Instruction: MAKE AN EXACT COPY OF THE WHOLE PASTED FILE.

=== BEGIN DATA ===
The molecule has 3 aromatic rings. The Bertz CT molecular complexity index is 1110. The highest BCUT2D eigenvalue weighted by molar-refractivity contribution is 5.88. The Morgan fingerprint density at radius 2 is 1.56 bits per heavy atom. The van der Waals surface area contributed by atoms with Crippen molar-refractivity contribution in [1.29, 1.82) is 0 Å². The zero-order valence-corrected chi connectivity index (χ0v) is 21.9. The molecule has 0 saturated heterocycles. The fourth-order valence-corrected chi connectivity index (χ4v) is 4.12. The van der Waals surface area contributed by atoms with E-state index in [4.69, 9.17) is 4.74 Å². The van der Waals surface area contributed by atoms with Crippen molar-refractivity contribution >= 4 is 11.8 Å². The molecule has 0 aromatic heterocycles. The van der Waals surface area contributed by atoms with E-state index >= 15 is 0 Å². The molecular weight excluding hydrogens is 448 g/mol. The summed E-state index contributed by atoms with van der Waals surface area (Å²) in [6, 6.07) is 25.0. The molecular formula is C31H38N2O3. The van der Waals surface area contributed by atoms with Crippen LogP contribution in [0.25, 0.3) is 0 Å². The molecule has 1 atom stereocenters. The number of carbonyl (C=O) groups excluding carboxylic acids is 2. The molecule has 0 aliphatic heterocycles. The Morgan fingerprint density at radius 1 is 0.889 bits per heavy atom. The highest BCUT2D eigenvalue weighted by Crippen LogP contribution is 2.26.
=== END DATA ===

The molecule has 3 aromatic rings. The Bertz CT molecular complexity index is 1110. The highest BCUT2D eigenvalue weighted by molar-refractivity contribution is 5.88. The Morgan fingerprint density at radius 2 is 1.56 bits per heavy atom. The van der Waals surface area contributed by atoms with Crippen molar-refractivity contribution in [1.29, 1.82) is 0 Å². The zero-order valence-corrected chi connectivity index (χ0v) is 21.9. The molecule has 0 saturated heterocycles. The fourth-order valence-corrected chi connectivity index (χ4v) is 4.12. The van der Waals surface area contributed by atoms with E-state index in [4.69, 9.17) is 4.74 Å². The van der Waals surface area contributed by atoms with Crippen molar-refractivity contribution >= 4 is 11.8 Å². The molecule has 0 aromatic heterocycles. The van der Waals surface area contributed by atoms with E-state index >= 15 is 0 Å². The molecular weight excluding hydrogens is 448 g/mol. The summed E-state index contributed by atoms with van der Waals surface area (Å²) in [6, 6.07) is 25.0. The molecular formula is C31H38N2O3. The van der Waals surface area contributed by atoms with Crippen LogP contribution in [0.25, 0.3) is 0 Å². The molecule has 1 atom stereocenters. The number of carbonyl (C=O) groups excluding carboxylic acids is 2. The molecule has 0 aliphatic heterocycles. The Morgan fingerprint density at radius 1 is 0.889 bits per heavy atom. The highest BCUT2D eigenvalue weighted by Crippen LogP contribution is 2.26.